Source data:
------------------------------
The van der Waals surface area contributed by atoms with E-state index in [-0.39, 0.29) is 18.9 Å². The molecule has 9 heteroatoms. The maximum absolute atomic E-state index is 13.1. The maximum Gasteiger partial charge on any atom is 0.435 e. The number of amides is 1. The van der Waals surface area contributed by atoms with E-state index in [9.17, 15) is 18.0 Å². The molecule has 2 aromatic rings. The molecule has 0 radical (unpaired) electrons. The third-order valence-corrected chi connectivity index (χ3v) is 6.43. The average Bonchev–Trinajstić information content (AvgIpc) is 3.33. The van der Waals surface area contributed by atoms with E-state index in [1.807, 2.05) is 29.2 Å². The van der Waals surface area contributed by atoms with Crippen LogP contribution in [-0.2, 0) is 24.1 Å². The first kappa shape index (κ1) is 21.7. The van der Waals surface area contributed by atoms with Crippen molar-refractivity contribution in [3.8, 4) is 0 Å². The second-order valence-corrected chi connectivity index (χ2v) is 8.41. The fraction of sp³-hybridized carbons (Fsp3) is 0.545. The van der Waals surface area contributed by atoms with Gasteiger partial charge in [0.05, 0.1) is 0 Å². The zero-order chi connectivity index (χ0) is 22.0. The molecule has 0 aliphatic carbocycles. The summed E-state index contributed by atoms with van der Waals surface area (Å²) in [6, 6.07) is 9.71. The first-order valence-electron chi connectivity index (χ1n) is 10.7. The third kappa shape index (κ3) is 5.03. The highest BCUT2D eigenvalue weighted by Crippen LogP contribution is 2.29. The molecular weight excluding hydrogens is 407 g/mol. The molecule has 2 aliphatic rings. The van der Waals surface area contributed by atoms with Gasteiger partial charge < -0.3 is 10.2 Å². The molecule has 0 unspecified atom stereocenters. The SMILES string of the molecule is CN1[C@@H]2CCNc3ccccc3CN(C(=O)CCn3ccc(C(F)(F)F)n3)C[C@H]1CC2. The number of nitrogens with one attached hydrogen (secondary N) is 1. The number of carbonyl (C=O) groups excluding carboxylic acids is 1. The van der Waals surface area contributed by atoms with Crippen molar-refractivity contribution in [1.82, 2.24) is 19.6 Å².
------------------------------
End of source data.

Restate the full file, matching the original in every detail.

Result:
The van der Waals surface area contributed by atoms with E-state index in [-0.39, 0.29) is 18.9 Å². The molecule has 9 heteroatoms. The maximum absolute atomic E-state index is 13.1. The maximum Gasteiger partial charge on any atom is 0.435 e. The number of amides is 1. The van der Waals surface area contributed by atoms with E-state index in [9.17, 15) is 18.0 Å². The molecule has 2 aromatic rings. The molecule has 0 radical (unpaired) electrons. The third-order valence-corrected chi connectivity index (χ3v) is 6.43. The average Bonchev–Trinajstić information content (AvgIpc) is 3.33. The van der Waals surface area contributed by atoms with E-state index in [1.807, 2.05) is 29.2 Å². The van der Waals surface area contributed by atoms with Crippen LogP contribution in [-0.2, 0) is 24.1 Å². The first kappa shape index (κ1) is 21.7. The van der Waals surface area contributed by atoms with Crippen molar-refractivity contribution in [3.8, 4) is 0 Å². The second-order valence-corrected chi connectivity index (χ2v) is 8.41. The fraction of sp³-hybridized carbons (Fsp3) is 0.545. The van der Waals surface area contributed by atoms with Gasteiger partial charge in [0.05, 0.1) is 0 Å². The zero-order chi connectivity index (χ0) is 22.0. The molecule has 0 aliphatic carbocycles. The summed E-state index contributed by atoms with van der Waals surface area (Å²) in [6, 6.07) is 9.71. The first-order valence-electron chi connectivity index (χ1n) is 10.7. The third kappa shape index (κ3) is 5.03. The highest BCUT2D eigenvalue weighted by Crippen LogP contribution is 2.29. The molecular weight excluding hydrogens is 407 g/mol. The molecule has 2 aliphatic rings. The van der Waals surface area contributed by atoms with Gasteiger partial charge < -0.3 is 10.2 Å². The molecule has 0 unspecified atom stereocenters. The SMILES string of the molecule is CN1[C@@H]2CCNc3ccccc3CN(C(=O)CCn3ccc(C(F)(F)F)n3)C[C@H]1CC2. The number of nitrogens with one attached hydrogen (secondary N) is 1. The number of carbonyl (C=O) groups excluding carboxylic acids is 1. The van der Waals surface area contributed by atoms with Crippen molar-refractivity contribution in [1.82, 2.24) is 19.6 Å².